She recalled the tornado applied so much pressure to her house it "exploded." A mattress was found well down the street, wrapped around a tree. Pieces of her house were in bushes hundreds of metres away. A Christmas card made it all the way to Ste-Agathe, where some thoughtful person returned it to the local municipal office in Elie, 30 kilometres west of the Perimeter Highway.
In fortifying her home, Godin went for a basement, which her old house didn't have, and even built a special windowless room in case a tornado or other disaster struck.
As for the flood, Godin has sandbagged a small portion of her yard, but less than most of her neighbours. Water is expected to just barely cover her yard.
Little town, big heart
OAKVILLE -- Neither rain, nor snow, nor gloom of night can keep these volunteers away.
And Friday there was all that weather and more, including a blustery wind that pelted rain into people's faces as if to add insult to injury.
From Oakville, some 150 to 200 volunteers have been working every day since news came of the controlled breach of the Highway 331 dike west of here. Most of the volunteers are dispersed into the countryside to help anyone and everyone who needs to build a sandbag dike for their property.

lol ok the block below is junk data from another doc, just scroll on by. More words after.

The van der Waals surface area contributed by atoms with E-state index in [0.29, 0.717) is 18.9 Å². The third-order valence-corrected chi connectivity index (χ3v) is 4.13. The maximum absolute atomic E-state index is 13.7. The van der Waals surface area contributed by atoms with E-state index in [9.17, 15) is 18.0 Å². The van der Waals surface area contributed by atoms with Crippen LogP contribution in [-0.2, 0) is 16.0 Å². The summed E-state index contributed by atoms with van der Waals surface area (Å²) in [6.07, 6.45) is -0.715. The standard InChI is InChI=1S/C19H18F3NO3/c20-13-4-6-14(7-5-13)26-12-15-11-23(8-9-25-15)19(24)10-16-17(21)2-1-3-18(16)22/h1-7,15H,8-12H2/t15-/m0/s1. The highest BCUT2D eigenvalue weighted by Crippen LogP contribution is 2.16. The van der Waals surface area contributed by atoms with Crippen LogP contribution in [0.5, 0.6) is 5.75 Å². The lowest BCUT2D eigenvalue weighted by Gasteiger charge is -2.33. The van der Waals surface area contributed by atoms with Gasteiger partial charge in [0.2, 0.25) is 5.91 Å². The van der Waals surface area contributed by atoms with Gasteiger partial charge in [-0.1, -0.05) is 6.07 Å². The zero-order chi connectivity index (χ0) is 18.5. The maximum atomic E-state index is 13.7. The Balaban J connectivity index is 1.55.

The volunteers include Devon Olafson, who booked off work from Yanke Transfer in Winnipeg when he heard people in his community were in trouble. "It's just overwhelming how people here have come together," he said.
Another volunteer is Chris Mihalchuk, who modestly shrugged off his decision to participate. "It's just something you do for the community. Everyone has to chip in," he said,
Friday afternoon, four crews of 30 to 40 people each were out sandbagging in the designated breach area. Some 300 truckloads of sandbags were delivered as of 3 p.m.
In town, the trucks dump the sandbags and volunteers heave them into a front-end loader that empties its bucket into pickup trucks and flatbed trailers to go to the next site.
Murray McLenehan, volunteer co-ordinator of the flood-fighting headquarters, can hardly keep track of all the people who have come to offer their help.
That includes local church groups. Women at a Fannystelle church claimed to make 600 sandwiches per hour for volunteers.
About 50 members of a Hutterite colony are showing up at one time, too. At the volunteer headquarters, Hutterite women dropped off 60 dozen buns and meat to go with them.